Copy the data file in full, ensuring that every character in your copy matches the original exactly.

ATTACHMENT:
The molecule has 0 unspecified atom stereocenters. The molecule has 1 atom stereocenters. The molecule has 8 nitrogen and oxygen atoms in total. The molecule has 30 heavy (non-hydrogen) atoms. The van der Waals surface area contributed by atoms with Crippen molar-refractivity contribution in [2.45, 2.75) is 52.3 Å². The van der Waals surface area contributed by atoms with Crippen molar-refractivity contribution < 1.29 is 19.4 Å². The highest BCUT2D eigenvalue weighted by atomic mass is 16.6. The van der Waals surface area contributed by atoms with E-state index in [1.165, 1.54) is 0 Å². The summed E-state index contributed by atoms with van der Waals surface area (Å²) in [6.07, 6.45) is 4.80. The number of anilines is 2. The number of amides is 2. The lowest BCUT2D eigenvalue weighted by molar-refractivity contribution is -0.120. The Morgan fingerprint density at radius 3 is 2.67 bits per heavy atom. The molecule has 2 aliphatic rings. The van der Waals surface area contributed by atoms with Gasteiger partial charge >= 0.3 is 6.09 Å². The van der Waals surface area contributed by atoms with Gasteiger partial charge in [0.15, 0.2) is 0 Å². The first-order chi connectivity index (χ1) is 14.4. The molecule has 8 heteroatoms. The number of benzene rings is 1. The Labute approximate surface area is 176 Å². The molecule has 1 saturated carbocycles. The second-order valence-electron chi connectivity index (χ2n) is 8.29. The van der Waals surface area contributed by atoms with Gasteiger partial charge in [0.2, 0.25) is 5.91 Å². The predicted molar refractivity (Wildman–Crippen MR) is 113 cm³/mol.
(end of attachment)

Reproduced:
The molecule has 0 unspecified atom stereocenters. The molecule has 1 atom stereocenters. The molecule has 8 nitrogen and oxygen atoms in total. The molecule has 30 heavy (non-hydrogen) atoms. The van der Waals surface area contributed by atoms with Crippen molar-refractivity contribution in [2.45, 2.75) is 52.3 Å². The van der Waals surface area contributed by atoms with Crippen molar-refractivity contribution < 1.29 is 19.4 Å². The highest BCUT2D eigenvalue weighted by atomic mass is 16.6. The van der Waals surface area contributed by atoms with E-state index in [1.165, 1.54) is 0 Å². The summed E-state index contributed by atoms with van der Waals surface area (Å²) in [6.07, 6.45) is 4.80. The number of anilines is 2. The number of amides is 2. The lowest BCUT2D eigenvalue weighted by molar-refractivity contribution is -0.120. The Morgan fingerprint density at radius 3 is 2.67 bits per heavy atom. The molecule has 2 aliphatic rings. The van der Waals surface area contributed by atoms with Gasteiger partial charge >= 0.3 is 6.09 Å². The van der Waals surface area contributed by atoms with Gasteiger partial charge in [0.15, 0.2) is 0 Å². The first-order chi connectivity index (χ1) is 14.4. The molecule has 8 heteroatoms. The number of benzene rings is 1. The Labute approximate surface area is 176 Å². The molecule has 1 saturated carbocycles. The second-order valence-electron chi connectivity index (χ2n) is 8.29. The van der Waals surface area contributed by atoms with Gasteiger partial charge in [0.2, 0.25) is 5.91 Å². The predicted molar refractivity (Wildman–Crippen MR) is 113 cm³/mol.